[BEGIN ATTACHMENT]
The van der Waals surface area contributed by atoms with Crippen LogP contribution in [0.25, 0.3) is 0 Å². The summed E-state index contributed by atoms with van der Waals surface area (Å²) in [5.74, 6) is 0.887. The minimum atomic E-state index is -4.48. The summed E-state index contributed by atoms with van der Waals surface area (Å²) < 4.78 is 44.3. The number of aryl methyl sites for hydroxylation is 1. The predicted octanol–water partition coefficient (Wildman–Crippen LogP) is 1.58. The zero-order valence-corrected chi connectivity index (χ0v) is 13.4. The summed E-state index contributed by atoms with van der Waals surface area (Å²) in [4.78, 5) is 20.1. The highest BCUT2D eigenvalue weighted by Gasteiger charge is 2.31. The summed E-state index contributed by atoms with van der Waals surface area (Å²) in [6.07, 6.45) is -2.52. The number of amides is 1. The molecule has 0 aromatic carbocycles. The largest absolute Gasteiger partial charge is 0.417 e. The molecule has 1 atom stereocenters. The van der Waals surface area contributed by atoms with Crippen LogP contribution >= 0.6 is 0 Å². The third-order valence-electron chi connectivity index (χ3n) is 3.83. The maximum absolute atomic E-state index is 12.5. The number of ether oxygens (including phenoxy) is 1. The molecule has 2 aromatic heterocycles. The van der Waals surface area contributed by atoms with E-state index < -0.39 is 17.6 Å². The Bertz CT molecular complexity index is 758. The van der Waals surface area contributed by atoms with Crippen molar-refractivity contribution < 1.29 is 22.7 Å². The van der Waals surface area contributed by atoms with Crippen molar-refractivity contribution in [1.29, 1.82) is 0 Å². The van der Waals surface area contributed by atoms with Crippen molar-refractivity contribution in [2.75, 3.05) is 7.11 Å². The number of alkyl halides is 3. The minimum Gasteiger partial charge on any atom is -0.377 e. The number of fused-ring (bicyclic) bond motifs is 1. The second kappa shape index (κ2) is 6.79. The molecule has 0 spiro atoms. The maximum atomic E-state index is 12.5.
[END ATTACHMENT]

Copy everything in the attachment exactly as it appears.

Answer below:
The van der Waals surface area contributed by atoms with Crippen LogP contribution in [0.25, 0.3) is 0 Å². The summed E-state index contributed by atoms with van der Waals surface area (Å²) in [5.74, 6) is 0.887. The minimum atomic E-state index is -4.48. The summed E-state index contributed by atoms with van der Waals surface area (Å²) < 4.78 is 44.3. The number of aryl methyl sites for hydroxylation is 1. The predicted octanol–water partition coefficient (Wildman–Crippen LogP) is 1.58. The zero-order valence-corrected chi connectivity index (χ0v) is 13.4. The summed E-state index contributed by atoms with van der Waals surface area (Å²) in [4.78, 5) is 20.1. The highest BCUT2D eigenvalue weighted by Gasteiger charge is 2.31. The summed E-state index contributed by atoms with van der Waals surface area (Å²) in [6.07, 6.45) is -2.52. The number of amides is 1. The molecule has 0 aromatic carbocycles. The largest absolute Gasteiger partial charge is 0.417 e. The molecule has 1 atom stereocenters. The van der Waals surface area contributed by atoms with Crippen LogP contribution >= 0.6 is 0 Å². The third-order valence-electron chi connectivity index (χ3n) is 3.83. The maximum absolute atomic E-state index is 12.5. The number of ether oxygens (including phenoxy) is 1. The molecule has 2 aromatic heterocycles. The van der Waals surface area contributed by atoms with E-state index < -0.39 is 17.6 Å². The Bertz CT molecular complexity index is 758. The van der Waals surface area contributed by atoms with Crippen molar-refractivity contribution < 1.29 is 22.7 Å². The van der Waals surface area contributed by atoms with Crippen molar-refractivity contribution in [1.29, 1.82) is 0 Å². The van der Waals surface area contributed by atoms with Crippen molar-refractivity contribution in [2.75, 3.05) is 7.11 Å². The number of alkyl halides is 3. The minimum Gasteiger partial charge on any atom is -0.377 e. The number of fused-ring (bicyclic) bond motifs is 1. The second kappa shape index (κ2) is 6.79. The molecule has 0 spiro atoms. The maximum atomic E-state index is 12.5.